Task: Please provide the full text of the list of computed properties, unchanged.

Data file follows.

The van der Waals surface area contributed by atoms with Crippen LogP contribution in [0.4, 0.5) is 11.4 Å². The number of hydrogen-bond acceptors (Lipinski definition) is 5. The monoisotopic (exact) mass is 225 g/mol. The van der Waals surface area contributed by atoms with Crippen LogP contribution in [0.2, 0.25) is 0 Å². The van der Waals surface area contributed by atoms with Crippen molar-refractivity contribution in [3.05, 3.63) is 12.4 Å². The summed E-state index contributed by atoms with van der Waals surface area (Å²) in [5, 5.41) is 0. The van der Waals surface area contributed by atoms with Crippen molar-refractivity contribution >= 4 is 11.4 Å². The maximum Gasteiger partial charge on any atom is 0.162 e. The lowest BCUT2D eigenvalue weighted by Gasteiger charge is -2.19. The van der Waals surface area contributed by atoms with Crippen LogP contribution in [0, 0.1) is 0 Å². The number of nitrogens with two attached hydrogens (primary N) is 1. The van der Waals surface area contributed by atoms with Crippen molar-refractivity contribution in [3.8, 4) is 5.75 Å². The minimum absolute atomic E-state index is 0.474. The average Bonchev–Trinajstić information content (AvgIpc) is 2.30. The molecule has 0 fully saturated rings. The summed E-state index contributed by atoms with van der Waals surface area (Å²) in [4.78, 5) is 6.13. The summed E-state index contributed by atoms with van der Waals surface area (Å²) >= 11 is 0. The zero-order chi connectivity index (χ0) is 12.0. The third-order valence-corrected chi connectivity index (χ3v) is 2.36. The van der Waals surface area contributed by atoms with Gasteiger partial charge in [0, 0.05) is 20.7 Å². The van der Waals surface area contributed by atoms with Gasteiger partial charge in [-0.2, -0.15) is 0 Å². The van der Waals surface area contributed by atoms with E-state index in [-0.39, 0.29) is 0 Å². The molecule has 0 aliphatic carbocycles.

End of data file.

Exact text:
The van der Waals surface area contributed by atoms with Crippen LogP contribution in [0.4, 0.5) is 11.4 Å². The number of hydrogen-bond acceptors (Lipinski definition) is 5. The monoisotopic (exact) mass is 225 g/mol. The van der Waals surface area contributed by atoms with Crippen LogP contribution in [0.2, 0.25) is 0 Å². The van der Waals surface area contributed by atoms with Crippen molar-refractivity contribution in [3.05, 3.63) is 12.4 Å². The summed E-state index contributed by atoms with van der Waals surface area (Å²) in [5, 5.41) is 0. The van der Waals surface area contributed by atoms with Crippen molar-refractivity contribution >= 4 is 11.4 Å². The maximum Gasteiger partial charge on any atom is 0.162 e. The lowest BCUT2D eigenvalue weighted by Gasteiger charge is -2.19. The van der Waals surface area contributed by atoms with Crippen LogP contribution in [0, 0.1) is 0 Å². The number of nitrogens with two attached hydrogens (primary N) is 1. The van der Waals surface area contributed by atoms with Crippen molar-refractivity contribution in [3.8, 4) is 5.75 Å². The minimum absolute atomic E-state index is 0.474. The average Bonchev–Trinajstić information content (AvgIpc) is 2.30. The molecule has 0 fully saturated rings. The summed E-state index contributed by atoms with van der Waals surface area (Å²) in [4.78, 5) is 6.13. The summed E-state index contributed by atoms with van der Waals surface area (Å²) >= 11 is 0. The zero-order chi connectivity index (χ0) is 12.0. The third-order valence-corrected chi connectivity index (χ3v) is 2.36. The van der Waals surface area contributed by atoms with Gasteiger partial charge in [0, 0.05) is 20.7 Å². The van der Waals surface area contributed by atoms with Gasteiger partial charge in [-0.2, -0.15) is 0 Å². The van der Waals surface area contributed by atoms with E-state index in [-0.39, 0.29) is 0 Å². The molecule has 0 aliphatic carbocycles.